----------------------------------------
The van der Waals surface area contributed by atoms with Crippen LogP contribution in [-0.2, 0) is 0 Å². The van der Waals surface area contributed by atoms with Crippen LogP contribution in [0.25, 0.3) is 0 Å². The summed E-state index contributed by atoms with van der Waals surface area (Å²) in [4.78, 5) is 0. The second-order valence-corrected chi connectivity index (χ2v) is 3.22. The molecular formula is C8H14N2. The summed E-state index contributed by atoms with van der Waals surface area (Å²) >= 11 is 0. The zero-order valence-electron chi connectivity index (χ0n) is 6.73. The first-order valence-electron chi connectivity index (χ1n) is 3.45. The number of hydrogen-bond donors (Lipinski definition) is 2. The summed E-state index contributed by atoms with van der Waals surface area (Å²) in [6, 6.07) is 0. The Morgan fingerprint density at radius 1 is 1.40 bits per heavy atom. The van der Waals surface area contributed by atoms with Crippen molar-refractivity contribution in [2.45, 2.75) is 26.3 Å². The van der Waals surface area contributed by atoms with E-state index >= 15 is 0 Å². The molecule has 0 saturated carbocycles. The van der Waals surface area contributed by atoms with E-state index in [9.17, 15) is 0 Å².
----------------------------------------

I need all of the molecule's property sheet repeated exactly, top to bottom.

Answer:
The van der Waals surface area contributed by atoms with Crippen LogP contribution in [-0.2, 0) is 0 Å². The van der Waals surface area contributed by atoms with Crippen LogP contribution in [0.25, 0.3) is 0 Å². The summed E-state index contributed by atoms with van der Waals surface area (Å²) in [4.78, 5) is 0. The second-order valence-corrected chi connectivity index (χ2v) is 3.22. The molecular formula is C8H14N2. The summed E-state index contributed by atoms with van der Waals surface area (Å²) >= 11 is 0. The zero-order valence-electron chi connectivity index (χ0n) is 6.73. The first-order valence-electron chi connectivity index (χ1n) is 3.45. The number of hydrogen-bond donors (Lipinski definition) is 2. The summed E-state index contributed by atoms with van der Waals surface area (Å²) in [6, 6.07) is 0. The Morgan fingerprint density at radius 1 is 1.40 bits per heavy atom. The van der Waals surface area contributed by atoms with Crippen molar-refractivity contribution in [2.45, 2.75) is 26.3 Å². The van der Waals surface area contributed by atoms with E-state index >= 15 is 0 Å². The molecule has 0 saturated carbocycles. The van der Waals surface area contributed by atoms with E-state index in [9.17, 15) is 0 Å².